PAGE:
Marketing Complex Products and Services: Moving the Out of Sight, Front of Mind

By Simon Cole and Jan Paul Glas


If you are responsible for marketing a product or service that is either complex, new to market or invisible to the naked eye then you are all too aware of the challenges that this task presents.


What do we mean by a complex product or service?

Think data or connectivity, or financial products and services as examples.


We find that often businesses fall into the trap of making their prospective customers experts in their product to try to compensate for their complexity. This overly detailed or confusing messaging can lead to cognitive overload with choice paralysis. And it begs the question:


What do you achieve by making your customers experts?


If your customers or targets cannot see how the solution works for them, they won’t engage with your brand or product. No matter how good your solutions are, if your customer cannot visualize them, they are in effect invisible.


As marketeers, there’s no denying that selling a complex product or service can feel very daunting. Here at SGK, our speciality is in putting the “Out of Sight, Front of Mind.” Let’s explore how we de can do that.



Managing complexity


If your product is new to market or very complicated, it makes perfect sense to try educate your prospective customer in the product, by providing longer, clearer explanations for them to understand what it does, how it works and the features it has, correct?


Well, maybe.


A case in point: Have you, or do you know of anyone, that has replied to a text while driving? We all know how dangerous this is, it’s common knowledge.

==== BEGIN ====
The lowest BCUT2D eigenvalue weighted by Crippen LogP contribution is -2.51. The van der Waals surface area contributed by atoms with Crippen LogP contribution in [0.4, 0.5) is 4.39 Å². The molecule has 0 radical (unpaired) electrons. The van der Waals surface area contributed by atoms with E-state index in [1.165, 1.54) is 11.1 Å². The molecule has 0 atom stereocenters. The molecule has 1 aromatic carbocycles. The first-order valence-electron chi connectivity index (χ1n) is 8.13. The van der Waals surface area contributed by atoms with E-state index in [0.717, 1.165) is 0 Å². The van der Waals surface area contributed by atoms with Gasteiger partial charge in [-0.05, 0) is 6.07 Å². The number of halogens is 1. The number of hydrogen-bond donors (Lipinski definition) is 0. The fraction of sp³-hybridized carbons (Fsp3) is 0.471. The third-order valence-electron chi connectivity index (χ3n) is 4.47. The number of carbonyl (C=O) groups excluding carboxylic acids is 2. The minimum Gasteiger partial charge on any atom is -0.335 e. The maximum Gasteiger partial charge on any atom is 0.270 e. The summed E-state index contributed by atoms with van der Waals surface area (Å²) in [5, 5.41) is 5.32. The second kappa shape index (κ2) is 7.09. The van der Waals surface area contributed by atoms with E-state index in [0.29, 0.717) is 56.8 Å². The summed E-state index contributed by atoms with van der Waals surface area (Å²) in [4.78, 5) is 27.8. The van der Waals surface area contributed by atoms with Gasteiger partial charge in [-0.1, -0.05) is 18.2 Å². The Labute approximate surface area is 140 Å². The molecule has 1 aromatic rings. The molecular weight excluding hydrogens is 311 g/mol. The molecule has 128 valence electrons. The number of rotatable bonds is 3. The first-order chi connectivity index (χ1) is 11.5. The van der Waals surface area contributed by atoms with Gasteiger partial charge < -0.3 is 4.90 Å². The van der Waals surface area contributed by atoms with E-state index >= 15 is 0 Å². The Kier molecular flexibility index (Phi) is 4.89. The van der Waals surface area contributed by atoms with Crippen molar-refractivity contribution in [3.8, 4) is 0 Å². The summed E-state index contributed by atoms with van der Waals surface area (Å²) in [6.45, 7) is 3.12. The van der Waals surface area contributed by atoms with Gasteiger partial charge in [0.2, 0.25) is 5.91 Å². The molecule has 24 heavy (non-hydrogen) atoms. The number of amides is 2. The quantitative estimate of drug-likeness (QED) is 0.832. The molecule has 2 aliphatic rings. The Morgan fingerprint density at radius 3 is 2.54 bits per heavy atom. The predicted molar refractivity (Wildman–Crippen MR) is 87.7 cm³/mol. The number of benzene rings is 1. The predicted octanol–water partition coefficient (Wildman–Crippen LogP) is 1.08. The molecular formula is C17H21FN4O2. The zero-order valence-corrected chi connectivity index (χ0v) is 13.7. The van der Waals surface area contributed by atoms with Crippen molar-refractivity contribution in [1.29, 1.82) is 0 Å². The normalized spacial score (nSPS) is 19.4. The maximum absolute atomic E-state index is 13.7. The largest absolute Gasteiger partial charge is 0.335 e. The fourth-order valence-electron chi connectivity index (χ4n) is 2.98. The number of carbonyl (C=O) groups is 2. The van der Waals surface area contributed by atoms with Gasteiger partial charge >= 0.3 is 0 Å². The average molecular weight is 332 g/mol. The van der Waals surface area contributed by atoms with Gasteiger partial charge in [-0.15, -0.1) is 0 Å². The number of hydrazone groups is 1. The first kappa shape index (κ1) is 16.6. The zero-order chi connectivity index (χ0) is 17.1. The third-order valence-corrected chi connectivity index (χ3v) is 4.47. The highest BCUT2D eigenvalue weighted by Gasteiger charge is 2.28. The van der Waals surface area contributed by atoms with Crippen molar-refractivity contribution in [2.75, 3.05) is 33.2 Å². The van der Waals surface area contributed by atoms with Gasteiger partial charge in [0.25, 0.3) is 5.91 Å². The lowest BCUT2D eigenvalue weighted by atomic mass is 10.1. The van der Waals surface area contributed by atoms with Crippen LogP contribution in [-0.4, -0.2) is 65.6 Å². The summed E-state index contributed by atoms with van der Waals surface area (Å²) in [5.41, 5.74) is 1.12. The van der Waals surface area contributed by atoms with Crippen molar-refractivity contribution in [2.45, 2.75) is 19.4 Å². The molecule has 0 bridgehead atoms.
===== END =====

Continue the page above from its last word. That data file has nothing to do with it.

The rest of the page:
According to the DOT in the US, 3,477 people died and 391,000 were injured in crashes caused by drivers who were texting or using mobile phones.

27% of the drivers in those fatal crashes were under the age of 20.

This shocking statistic prompted additional research. It discovered that 97% of teenagers are aware of the dangers of texting and driving.

Clearly the education behind safety campaigns was working as almost the entire audience understood the message.

Yet 69% of drivers admitted to using their mobile phone while driving in the previous month.


This tells us that education alone does not change behaviour. When it comes to marketing complex products, knowledge doesn’t drive action.


Knowledge is not essential to build trust.


“If they don’t understand it, how can they trust it?” Why else are marketeers drawn to over explaining and educating customers in their products? Just look at the rise in conspiracy theories to highlight how people don’t trust what they don’t understand.


If you’ve ever had a headache, you’ve probably taken Paracetamol to alleviate the pain. But do you know how Paracetamol works? The truth is nobody really understands how it works. You might hear that it blocks “pain receptors”, but on a molecular level, no one is certain how. All we know is that it does work. And everyone trusts Paracetamol to ease pain.


How about some other examples?

Coca Cola has a secret recipe, yet many of us are happy to drink it in large volumes. On its website, Iron Bru mentions its secret recipe and claims to have 32 flavours, but lists only four on the ingredients. The NYT bestseller is a badge of honour that drives many of us to purchase books en-mass, but the NYT has no definition of what a “Bestseller” actually is.  WD-40’s formula and Google’s algorithms are both secret. Apps on our phones use near field communication to access our bank accounts, and we have no problem letting the technology take money from our accounts.


We trust all the above, without the need to understand the science behind them. In life, there are many things that we don’t understand or know how they work, yet we trust them. Trust is often not based our deep understanding of a product.